Image Quality: Sharpness
The Olympus 75-300mm II is limited in maximum aperture, being about a half-stop slower than the typical telephoto zoom lens at f/4.8-6.7. As such, I think that image sharpness at the widest apertures is rather important, as you won’t want to stop down all that often with this lens, except in the case of some telephoto landscapes. The 75-300mm II does rather well for the most part in sharpness. Wide open, the lens is very sharp from 75mm to about 220mm, where sharpness drops off a bit as you get longer. At 300mm, sharpness is acceptable, and in some cases even quite good, though there is some softening of fine details. However, use of this lens in the 75-200mm range is really exceptional.
You can get a little extra sharpness at the long end by stopping down a bit, though beyond f/8, diffraction starts to set in and there’s little benefit to stopping down beyond any needed extra depth of field.
The image to the right was taken at 300mm and f/6.7 at 1/500s handheld with in-body IS on with the OM-D E-M5. A 100% crop is below. Here you can see that the lens is capable of fairly sharp results when you do your job correctly. A super-telephoto view like this requires good technique when shooting handheld, and your results with this lens, even when using a body with built-in IS, will depend quite a lot on your own long-lens shooting skill.
Image Quality: Bokeh
Bokeh from the 75-300mm is generally neutral, with even specular highlights and a nice smooth character, though it falls short of being truly ‘creamy.’ Overall, I was quite pleased by the out of focus rendering from a relatively slow lens, though at 300mm and f/6.7 you are still quite capable of blurring out the background nicely.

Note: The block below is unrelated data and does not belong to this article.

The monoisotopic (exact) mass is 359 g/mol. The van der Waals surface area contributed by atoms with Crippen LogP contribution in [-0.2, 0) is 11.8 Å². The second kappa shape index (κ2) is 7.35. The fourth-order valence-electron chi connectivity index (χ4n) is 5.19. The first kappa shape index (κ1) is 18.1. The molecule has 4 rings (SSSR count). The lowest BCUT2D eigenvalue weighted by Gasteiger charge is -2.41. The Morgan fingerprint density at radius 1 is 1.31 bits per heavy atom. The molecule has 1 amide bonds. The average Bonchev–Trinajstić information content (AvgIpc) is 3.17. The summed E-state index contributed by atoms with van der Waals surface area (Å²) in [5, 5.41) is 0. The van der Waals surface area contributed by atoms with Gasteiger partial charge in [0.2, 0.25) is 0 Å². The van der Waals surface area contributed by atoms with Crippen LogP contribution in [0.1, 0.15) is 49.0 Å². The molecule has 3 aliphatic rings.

Bokeh looks consistent throughout the zoom range as well, with the only real difference being the ability to provide more blur at the longer end of the zoom. Good performance here.
Image Quality: Color, Contrast, Chromatic Aberration, and Flare
The Olympus 75-300mm f/4.8-6.7 II produces images with medium contrast throughout most of the zoom range, and relatively low microcontrast. As a result, there isn’t that biting crispness that some other lenses can produce. Color is nice, though not anything particularly special. There’s a little less saturation out of the 75-300mm shots compared to some other Olympus Micro 4/3 lenses, though a lot of this can be corrected in post. While the 75-300mm is quite resistant to flare, it does show a some lateral chromatic aberration, seen as a cyan and magenta highlight along object edges. I have found that Adobe Lightroom’s Chromatic Aberration removal tool is able to quickly eliminate almost all of the lateral CA with a single click, but it’s a step you will want to perform to get the most out of this lens.